Blizard and Angelella (wielding Dacus’ acoustic) sat on the floor with their instruments while their leader, accompanying herself on a handheld synthesizer, sang “My Mother & I” – a new song and one of a string of holiday-themed singles she’s releasing this year. The band resumed their customary positions for “Forever Half Mast,” a new July Fourth themed midtempo folk rocker amplified by a noisy guitar solo. She flipped that script for her breakout 2015 single, the witty “I Don’t Wanna Be Funny Anymore,” starting with fuzzy decay and moving into a brisk jangle. “I’ve always understood and felt very at home here,” Dacus commented about Austin, before starting the slow strum that heralded the wry, thoughtful “Night Shift,” which almost casually evolved from pensive tranquility to a wall of distortion – much to the appreciation of the crowd. 

After the rhythm section left the stage, Dacus delivered a stately “Historians,” with only Blizard’s effects-soaked guitar swells as consort. Then Blizard also quit the stage, leaving Dacus alone with her Tele to deliver “Fool’s Gold,” a beautiful unrecorded tune. The audience went wild following its conclusion. It was a lovely show by an important new talent, and we can’t wait for you to see it when it airs as part of ACL’s upcoming milestone 45th season.  

Taping recap: H.E.R.

photo by Scott Newton

H.E.R. has had an eventful couple of years. Scoring a gold record with her full-length self-titled debut, a NPR Tiny Desk concert and two 2019 Grammy Awards for Best R&B Album and Best R&B Performance, the erstwhile Gabriella Wilson has moved from strength to strength since beginning her performance career ten years ago. The fast-rising singer and songwriter brought her award-winning artistry to the ACL stage for the first time with a set of songs guaranteed to slow jam the night away. 

After a brief intro from her six-piece band, multi-instrumentalist H.E.R. took the stage with an acoustic guitar for the funky “Carried Away,” also contributing bass and electric piano solos before the song’s end. She picked up a pair of drumsticks to pound out the intro of the Latin-influenced “2.” Hands-free, she said she was proud to be on “this legendary stage,” before giving her husky alto a workout on the roiling “Feel Away” and the lush “Avenue.”  Donning her acoustic guitar, she sang a couple of verses of Deniece Williams’ “Free,” leading directly into her hit ballad “Best Part,” with backup singer Malik Spence delivering original duet partner Daniel Caesar’s lines. Built on a fingerpicked acoustic guitar figure, “Fate” danced gracefully on the line between folk and soul.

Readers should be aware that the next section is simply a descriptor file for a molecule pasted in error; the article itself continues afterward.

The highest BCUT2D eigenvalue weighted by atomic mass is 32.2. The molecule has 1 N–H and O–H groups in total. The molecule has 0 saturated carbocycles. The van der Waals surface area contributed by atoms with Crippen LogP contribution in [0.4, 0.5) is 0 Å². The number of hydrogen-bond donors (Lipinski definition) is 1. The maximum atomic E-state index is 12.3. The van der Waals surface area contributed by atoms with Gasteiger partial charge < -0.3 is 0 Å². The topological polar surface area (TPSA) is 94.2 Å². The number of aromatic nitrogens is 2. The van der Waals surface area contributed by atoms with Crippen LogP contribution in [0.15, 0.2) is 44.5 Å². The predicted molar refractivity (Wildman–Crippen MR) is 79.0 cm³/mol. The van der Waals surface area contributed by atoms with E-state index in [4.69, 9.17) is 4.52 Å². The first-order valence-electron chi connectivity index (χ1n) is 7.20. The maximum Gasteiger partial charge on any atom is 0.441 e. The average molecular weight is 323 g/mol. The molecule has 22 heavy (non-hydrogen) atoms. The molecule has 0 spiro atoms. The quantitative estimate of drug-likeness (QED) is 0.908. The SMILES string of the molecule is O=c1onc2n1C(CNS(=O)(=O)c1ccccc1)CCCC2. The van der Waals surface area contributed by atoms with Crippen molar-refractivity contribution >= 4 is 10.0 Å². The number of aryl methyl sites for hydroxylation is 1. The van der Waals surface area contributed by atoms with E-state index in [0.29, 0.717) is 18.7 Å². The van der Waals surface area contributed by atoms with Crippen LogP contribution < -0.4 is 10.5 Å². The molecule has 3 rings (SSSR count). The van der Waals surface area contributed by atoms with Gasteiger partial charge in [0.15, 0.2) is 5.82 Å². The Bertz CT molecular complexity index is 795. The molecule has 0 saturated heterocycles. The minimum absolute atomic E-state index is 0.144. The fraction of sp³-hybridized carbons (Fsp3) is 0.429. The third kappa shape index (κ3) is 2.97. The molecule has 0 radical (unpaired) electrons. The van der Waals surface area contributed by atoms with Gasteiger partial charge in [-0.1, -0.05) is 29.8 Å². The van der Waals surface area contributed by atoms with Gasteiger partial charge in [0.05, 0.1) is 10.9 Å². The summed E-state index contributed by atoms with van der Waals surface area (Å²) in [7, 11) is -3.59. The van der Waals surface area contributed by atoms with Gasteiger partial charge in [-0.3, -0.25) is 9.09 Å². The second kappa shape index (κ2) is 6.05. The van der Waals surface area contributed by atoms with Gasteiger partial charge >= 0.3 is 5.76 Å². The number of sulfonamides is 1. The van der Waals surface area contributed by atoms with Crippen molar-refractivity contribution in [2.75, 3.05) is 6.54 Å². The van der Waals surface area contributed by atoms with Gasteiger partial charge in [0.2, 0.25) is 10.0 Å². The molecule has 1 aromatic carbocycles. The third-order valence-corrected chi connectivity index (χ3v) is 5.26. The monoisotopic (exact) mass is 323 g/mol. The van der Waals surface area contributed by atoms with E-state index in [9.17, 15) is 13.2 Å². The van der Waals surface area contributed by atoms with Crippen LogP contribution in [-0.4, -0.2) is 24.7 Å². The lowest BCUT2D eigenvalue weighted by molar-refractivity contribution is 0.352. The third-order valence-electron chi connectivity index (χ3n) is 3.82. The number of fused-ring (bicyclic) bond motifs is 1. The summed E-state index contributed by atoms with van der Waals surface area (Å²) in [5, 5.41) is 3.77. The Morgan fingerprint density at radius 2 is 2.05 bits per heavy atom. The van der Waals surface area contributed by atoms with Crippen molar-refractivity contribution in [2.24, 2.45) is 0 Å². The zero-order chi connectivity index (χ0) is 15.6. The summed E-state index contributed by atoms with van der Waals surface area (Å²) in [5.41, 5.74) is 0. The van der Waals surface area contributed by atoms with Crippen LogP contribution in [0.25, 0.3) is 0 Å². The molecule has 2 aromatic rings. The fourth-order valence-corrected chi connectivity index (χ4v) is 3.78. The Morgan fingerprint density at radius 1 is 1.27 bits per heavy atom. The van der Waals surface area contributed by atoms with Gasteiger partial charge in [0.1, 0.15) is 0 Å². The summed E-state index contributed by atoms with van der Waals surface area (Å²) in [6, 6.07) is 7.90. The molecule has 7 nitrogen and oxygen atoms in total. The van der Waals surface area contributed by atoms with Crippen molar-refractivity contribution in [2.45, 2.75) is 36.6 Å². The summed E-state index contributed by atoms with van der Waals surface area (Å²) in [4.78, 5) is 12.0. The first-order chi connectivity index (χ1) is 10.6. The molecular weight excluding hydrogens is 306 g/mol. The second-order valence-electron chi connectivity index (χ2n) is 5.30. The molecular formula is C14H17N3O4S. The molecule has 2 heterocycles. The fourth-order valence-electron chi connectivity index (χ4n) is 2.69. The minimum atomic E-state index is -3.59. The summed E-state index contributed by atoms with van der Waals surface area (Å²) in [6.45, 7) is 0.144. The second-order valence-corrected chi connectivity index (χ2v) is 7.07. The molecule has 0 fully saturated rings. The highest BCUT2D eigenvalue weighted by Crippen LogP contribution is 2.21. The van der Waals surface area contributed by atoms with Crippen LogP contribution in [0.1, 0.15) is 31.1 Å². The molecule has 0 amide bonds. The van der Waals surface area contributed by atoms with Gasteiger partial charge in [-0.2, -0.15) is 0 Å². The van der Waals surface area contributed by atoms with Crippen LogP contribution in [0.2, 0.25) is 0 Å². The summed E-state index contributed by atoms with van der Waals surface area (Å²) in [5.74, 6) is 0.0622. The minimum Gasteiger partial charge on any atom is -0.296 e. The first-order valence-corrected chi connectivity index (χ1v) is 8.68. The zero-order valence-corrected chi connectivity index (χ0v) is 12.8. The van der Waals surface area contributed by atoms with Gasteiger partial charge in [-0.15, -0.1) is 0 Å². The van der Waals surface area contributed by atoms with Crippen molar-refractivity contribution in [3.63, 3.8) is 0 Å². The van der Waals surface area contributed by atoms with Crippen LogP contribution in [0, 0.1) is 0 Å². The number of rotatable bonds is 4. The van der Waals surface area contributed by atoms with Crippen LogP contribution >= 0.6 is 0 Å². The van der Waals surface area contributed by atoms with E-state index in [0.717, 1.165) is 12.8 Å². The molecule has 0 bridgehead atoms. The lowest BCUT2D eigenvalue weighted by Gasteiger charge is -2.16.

While engaging the crowd in call-and-response “whoa’s,” H.E.R. switched to a plexiglass Stratocaster for the soulful, gospel-informed anthem “Hard Place,” a clear audience fave. After that bag of originals, she pulled a surprising cover: Northern Irish songwriter Foy Vance’s lighter-waving ballad “Make It Rain.” Though it was originally popularized by Ed Sheeran on the soundtrack for the TV show Sons of Anarchy, H.E.R. made it her own with blues rock guitar soloing and powerhouse singing. The crowd agreed, going nuts as she paused at the end for dramatic effect. She moved back to the electric piano for the slow jamming hit “Focus,” a song that allowed her to really show off her liquid vocal flexibility. That tune also served as a jumping-off point for a grooving cover of Ms. Lauryn Hill’s “X Factor,” clearly a key influence. The band kept that rhythm going for “As I Am,” namechecking Hill by comparing her lover to “my favorite Lauryn song.” Then it was time for “Lights On,” one of her earliest hits and a song that actually required phone participation, as everybody held their lights into the sky. H.E.R. responded by re-donning her electric guitar and seguing into the guitar solo coda for Prince’s “Purple Rain.” With the backing vocalists and crowd singing the “ooo-ooo’s,” H.E.R. took us all home on her Strat and quit the stage to thunderous applause. And that was the end of a remarkable show from an explosive young talent. We can’t wait for you to see it when it airs this fall on your local PBS station. 

Taping recap: Patty Griffin and Steve Earle & The Dukes

photo by Scott Newton

Singer/songwriters Patty Griffin and Steve Earle have been frequent visitors to the ACL stage in the past couple of decades. Griffin first appeared in 2000 as part of a songwriters’ special, getting her own show the next year, while Earle debuted way back in 1987. It’s always a pleasure to welcome back old friends, and doubly so under such special circumstances: Griffin to showcase songs from her highly-acclaimed, self-released and self-titled new album, and Earle, joined by some special guests, spotlighting Guy, his tribute to his songwriting mentor Guy Clark. Both turned in shows for the ages, which we live streamed around the world.